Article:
The key to understanding their actions is not to view them as rooted in incompetence. There is an underlying strategic but purposeful drive to maximize its power and to shape a system that it can control. The outcome does not always work according to plan. But the generals have used every opportunity to maximize their legal authority in ways that do not lead to the construction of a more inclusive political arena: writing their role into the constitution extra-constitutionally in March, resorting to military courts against civilian protestors, extending the Emergency Law, disregarding their promise to leave power within six months, seeking to keep their budget exempt from parliamentary scrutiny, and more. The record is clear.
The SCAF has used the many advantages of incumbency to try to reconfigure and reinforce the authority of the executive. By sanctioning the use of repression and manipulating the legal system, SCAF is trying to gain veto power over the transition to ensure that no substantive change to Egypt’s system occurs. By operating beyond the range of institutional checks, formal channels that could call SCAF to account for their actions are blocked. Even its promise to hold elections and transfer power to civilian rule has been designed to minimize the threat to its power. The controversial election law announced unilaterally in late September and then revised under popular pressure guarantees a leading position for Islamists and former National Democratic Party members, while extending the timeline for presidential elections into 2013.
Some argue that an acceptable bargain can be found with a civilian president but the military retaining its privileges, which includes no civilian oversight of its budget or challenges to its economic holdings. Yet, there is little difference between holding power and maintaining privileges. The arrangement would be indistinguishable from the generals’ role in the Egypt of Mubarak — or, indeed, give the generals a stronger place than they enjoyed under Mubarak’s leadership.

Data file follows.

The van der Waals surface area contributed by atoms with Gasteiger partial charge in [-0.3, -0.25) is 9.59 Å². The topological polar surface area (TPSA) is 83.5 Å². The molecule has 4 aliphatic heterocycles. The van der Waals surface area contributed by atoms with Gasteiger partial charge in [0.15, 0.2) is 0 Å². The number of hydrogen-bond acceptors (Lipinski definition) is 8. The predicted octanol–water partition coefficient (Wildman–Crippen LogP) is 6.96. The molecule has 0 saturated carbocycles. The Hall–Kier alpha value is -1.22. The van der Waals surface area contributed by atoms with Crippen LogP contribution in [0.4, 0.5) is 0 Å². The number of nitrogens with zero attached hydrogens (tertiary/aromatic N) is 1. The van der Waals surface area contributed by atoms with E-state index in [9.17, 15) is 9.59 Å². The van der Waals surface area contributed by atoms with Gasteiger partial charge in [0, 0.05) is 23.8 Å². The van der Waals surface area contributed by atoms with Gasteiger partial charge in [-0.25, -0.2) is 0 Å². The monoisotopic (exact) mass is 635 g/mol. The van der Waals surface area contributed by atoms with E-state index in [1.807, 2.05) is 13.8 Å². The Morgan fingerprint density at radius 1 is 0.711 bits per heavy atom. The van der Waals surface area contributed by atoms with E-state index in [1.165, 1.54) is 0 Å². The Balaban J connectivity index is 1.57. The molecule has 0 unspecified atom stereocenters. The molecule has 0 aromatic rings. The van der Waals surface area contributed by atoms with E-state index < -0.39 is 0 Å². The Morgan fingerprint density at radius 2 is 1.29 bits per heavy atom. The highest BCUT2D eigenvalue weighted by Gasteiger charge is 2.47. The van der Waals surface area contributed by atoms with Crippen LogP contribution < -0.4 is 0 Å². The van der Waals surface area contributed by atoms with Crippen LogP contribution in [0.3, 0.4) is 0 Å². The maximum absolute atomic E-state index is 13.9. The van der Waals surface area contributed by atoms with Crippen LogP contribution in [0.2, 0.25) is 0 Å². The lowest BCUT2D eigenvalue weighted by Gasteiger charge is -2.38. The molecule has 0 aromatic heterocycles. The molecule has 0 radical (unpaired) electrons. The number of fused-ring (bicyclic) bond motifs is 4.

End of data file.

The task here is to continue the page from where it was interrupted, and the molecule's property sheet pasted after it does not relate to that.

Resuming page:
The SCAF and its powerful foreign allies seem comfortable with, or perhaps affectionately remember, an Egypt with a dominant executive. Indeed, some of the language and actions from U.S. officials is beginning to return to old form. In June 2009, President Obama said that Mubarak was "a force for stability and good" in the region. The Secretary of State modified the statement before proclaiming that SCAF was "a force for stability and continuity" in Egypt on September 28. Meanwhile, the Secretary of Defense even managed to snag an "impromptu" moment to bowl with SCAF’s leader, General Tantawi, during his visit to Cairo on October 4.
Such a situation in which SCAF’s attempts to redesign hegemonic executive authority and reinstate Mubarak’s menu of manipulation will not be unchallenged by the architects of the uprising. It will require and necessitate continued popular mobilization if democratic voices are to be heard. The protest movement used a decade and more of learning to overwhelm and physically defeat an extremely capable coercive apparatus last January and February. They will not sit by and allow the military to quietly resume its unchallenged authority over the country. The SCAF’s effort to enforce stability and control over revolutionary Egypt is the very thing dragging the country down into crisis.
Joshua Stacher is Assistant Professor of Political Science in the Department of Political Science at Kent State University. His book "Adaptable Autocrats: Regime Power in Egypt and Syria", is forthcoming from Stanford University Press in spring 2012.